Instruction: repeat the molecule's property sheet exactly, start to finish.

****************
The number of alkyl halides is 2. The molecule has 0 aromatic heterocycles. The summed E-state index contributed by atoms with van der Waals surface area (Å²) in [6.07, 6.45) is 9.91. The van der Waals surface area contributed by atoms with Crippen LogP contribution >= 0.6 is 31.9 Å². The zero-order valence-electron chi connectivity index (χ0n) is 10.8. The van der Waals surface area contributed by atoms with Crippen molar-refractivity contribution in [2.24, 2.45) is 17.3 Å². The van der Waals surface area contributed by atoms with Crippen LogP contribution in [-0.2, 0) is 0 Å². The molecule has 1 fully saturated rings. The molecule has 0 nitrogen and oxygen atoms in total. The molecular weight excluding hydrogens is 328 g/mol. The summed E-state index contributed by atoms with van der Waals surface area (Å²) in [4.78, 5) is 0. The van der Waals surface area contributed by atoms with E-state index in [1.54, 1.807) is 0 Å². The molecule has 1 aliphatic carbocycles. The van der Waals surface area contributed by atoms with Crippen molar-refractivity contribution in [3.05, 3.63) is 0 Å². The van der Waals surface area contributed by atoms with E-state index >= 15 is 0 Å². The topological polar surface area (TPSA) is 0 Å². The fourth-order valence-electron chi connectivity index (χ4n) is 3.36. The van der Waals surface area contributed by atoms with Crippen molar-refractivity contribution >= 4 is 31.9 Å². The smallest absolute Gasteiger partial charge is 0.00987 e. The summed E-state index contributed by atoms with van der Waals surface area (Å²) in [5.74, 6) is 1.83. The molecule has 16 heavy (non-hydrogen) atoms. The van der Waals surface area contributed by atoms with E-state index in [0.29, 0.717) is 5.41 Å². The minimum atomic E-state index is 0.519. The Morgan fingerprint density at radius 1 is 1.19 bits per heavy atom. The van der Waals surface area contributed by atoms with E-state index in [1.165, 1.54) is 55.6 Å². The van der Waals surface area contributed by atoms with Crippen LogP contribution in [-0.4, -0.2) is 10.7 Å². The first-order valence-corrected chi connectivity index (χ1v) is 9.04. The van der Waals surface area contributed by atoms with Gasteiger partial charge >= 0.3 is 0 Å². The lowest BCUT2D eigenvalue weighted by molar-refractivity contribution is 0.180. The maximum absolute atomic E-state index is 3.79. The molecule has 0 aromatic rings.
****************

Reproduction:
The number of alkyl halides is 2. The molecule has 0 aromatic heterocycles. The summed E-state index contributed by atoms with van der Waals surface area (Å²) in [6.07, 6.45) is 9.91. The van der Waals surface area contributed by atoms with Crippen LogP contribution >= 0.6 is 31.9 Å². The zero-order valence-electron chi connectivity index (χ0n) is 10.8. The van der Waals surface area contributed by atoms with Crippen molar-refractivity contribution in [2.24, 2.45) is 17.3 Å². The van der Waals surface area contributed by atoms with Crippen LogP contribution in [-0.2, 0) is 0 Å². The molecule has 1 fully saturated rings. The molecule has 0 nitrogen and oxygen atoms in total. The molecular weight excluding hydrogens is 328 g/mol. The summed E-state index contributed by atoms with van der Waals surface area (Å²) in [4.78, 5) is 0. The van der Waals surface area contributed by atoms with E-state index in [1.54, 1.807) is 0 Å². The molecule has 1 aliphatic carbocycles. The van der Waals surface area contributed by atoms with Crippen molar-refractivity contribution in [3.05, 3.63) is 0 Å². The van der Waals surface area contributed by atoms with E-state index >= 15 is 0 Å². The topological polar surface area (TPSA) is 0 Å². The fourth-order valence-electron chi connectivity index (χ4n) is 3.36. The van der Waals surface area contributed by atoms with Crippen molar-refractivity contribution >= 4 is 31.9 Å². The smallest absolute Gasteiger partial charge is 0.00987 e. The summed E-state index contributed by atoms with van der Waals surface area (Å²) in [5.74, 6) is 1.83. The molecule has 16 heavy (non-hydrogen) atoms. The van der Waals surface area contributed by atoms with E-state index in [0.29, 0.717) is 5.41 Å². The minimum atomic E-state index is 0.519. The Morgan fingerprint density at radius 1 is 1.19 bits per heavy atom. The van der Waals surface area contributed by atoms with E-state index in [1.165, 1.54) is 55.6 Å². The van der Waals surface area contributed by atoms with Crippen LogP contribution in [-0.4, -0.2) is 10.7 Å². The first-order valence-corrected chi connectivity index (χ1v) is 9.04. The van der Waals surface area contributed by atoms with Gasteiger partial charge >= 0.3 is 0 Å². The lowest BCUT2D eigenvalue weighted by molar-refractivity contribution is 0.180. The maximum absolute atomic E-state index is 3.79. The molecule has 0 aromatic rings.